The retail sector finally delivered some good news: January sales at U.S. stores grew by more than industry analysts expected.
Even better still was the news that apparel specialty stores had their best month in almost 2 years.
The U.S. Census Bureau’s advance monthly report released today reported that retail sales, which include gasoline, groceries and automobiles, totaled $472 billion in January—an impressive 5.6% increase over December 2015’s $470 billion, and .4% higher than last month (vs. an expected .1% increase).
On a 12-month smoothed basis, retail sales rose by 6.2%, the biggest increase in the measure in almost 3 years.
The biggest driver of sales growth in December was in the automobile sector, where sales grew by more than 8 percent on a 12-month smoothed basis.
Clothing and accessories specialty stores finally managed to turn in a good month, with sales up 2.5% year-over-year to $21.4 billion, or more than 3 percent on a 12-month smoothed basis.
However, department, chain and discount stores saw their sales tumble again – this month by 7.4% to $12.7 billion. Rumors are swirling about the imminent demise of Sears, and even that Macy’s might be seeking to be acquired.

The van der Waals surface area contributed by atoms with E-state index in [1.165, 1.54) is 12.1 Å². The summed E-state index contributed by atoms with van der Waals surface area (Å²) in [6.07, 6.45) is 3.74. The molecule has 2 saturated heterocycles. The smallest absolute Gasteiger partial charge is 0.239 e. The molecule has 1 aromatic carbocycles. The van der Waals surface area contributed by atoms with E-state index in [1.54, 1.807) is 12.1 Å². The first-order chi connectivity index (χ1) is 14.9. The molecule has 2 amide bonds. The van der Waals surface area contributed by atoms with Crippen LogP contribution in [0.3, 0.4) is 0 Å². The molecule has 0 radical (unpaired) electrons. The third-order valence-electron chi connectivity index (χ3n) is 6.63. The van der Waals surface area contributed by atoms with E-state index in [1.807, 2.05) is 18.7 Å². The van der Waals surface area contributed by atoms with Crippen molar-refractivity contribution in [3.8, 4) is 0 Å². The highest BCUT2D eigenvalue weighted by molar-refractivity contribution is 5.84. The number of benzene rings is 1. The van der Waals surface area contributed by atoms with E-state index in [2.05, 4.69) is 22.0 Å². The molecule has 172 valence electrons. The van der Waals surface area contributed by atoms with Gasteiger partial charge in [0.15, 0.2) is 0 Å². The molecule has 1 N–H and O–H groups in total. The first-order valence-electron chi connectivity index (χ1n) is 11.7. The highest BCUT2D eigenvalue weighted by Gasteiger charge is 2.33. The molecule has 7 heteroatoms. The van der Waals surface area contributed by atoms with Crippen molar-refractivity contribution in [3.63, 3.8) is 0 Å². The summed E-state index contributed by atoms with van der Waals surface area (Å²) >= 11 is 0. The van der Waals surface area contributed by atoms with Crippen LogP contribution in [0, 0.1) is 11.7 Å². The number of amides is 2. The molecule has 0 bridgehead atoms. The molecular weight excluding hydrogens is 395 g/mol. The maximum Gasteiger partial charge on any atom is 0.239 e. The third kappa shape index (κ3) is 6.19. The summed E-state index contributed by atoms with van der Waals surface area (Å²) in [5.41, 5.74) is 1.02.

The combined department, chain and specialty channels—what we call the apparel-oriented stores given their huge share of the market—dropped by 1.4% to $34.4 billion, which translated to a .7% increase on a 12-month smoothed basis, their best showing in 22 months.
Sales at non-store retail, which includes pure-play e-commerce, increased by almost 12% in January to over $49 billion, driven by continued gains by Amazon.
The total retail inventory-to-sales ratio fell to its lowest point in almost a year and a half, but rose slightly for department, chain, discount and apparel stores in December, the most recent month for which the data are available, no doubt due to sluggish holiday sales that left these stores with excess merchandise.